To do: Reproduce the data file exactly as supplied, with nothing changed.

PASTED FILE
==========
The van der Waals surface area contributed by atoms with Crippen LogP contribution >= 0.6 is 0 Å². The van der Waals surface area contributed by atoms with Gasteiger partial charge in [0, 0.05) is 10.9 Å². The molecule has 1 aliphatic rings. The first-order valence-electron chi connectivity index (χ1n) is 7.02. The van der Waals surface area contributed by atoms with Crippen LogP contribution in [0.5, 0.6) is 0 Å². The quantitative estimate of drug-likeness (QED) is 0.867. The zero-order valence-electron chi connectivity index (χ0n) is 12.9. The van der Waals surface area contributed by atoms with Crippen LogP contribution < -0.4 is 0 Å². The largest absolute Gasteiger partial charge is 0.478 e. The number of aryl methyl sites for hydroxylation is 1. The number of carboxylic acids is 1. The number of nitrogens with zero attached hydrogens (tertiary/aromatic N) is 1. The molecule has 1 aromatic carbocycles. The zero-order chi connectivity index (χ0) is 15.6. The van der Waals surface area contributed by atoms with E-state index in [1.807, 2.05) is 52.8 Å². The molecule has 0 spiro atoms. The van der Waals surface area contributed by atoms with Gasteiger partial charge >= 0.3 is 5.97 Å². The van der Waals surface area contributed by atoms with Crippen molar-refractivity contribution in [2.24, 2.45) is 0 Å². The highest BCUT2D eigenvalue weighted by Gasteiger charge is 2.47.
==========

The van der Waals surface area contributed by atoms with Crippen LogP contribution >= 0.6 is 0 Å². The van der Waals surface area contributed by atoms with Gasteiger partial charge in [0, 0.05) is 10.9 Å². The molecule has 1 aliphatic rings. The first-order valence-electron chi connectivity index (χ1n) is 7.02. The van der Waals surface area contributed by atoms with Crippen LogP contribution in [0.5, 0.6) is 0 Å². The quantitative estimate of drug-likeness (QED) is 0.867. The zero-order valence-electron chi connectivity index (χ0n) is 12.9. The van der Waals surface area contributed by atoms with Crippen LogP contribution < -0.4 is 0 Å². The largest absolute Gasteiger partial charge is 0.478 e. The number of aryl methyl sites for hydroxylation is 1. The number of carboxylic acids is 1. The number of nitrogens with zero attached hydrogens (tertiary/aromatic N) is 1. The molecule has 1 aromatic carbocycles. The zero-order chi connectivity index (χ0) is 15.6. The van der Waals surface area contributed by atoms with E-state index in [1.807, 2.05) is 52.8 Å². The molecule has 0 spiro atoms. The van der Waals surface area contributed by atoms with Gasteiger partial charge >= 0.3 is 5.97 Å². The van der Waals surface area contributed by atoms with Crippen molar-refractivity contribution in [2.24, 2.45) is 0 Å². The highest BCUT2D eigenvalue weighted by Gasteiger charge is 2.47.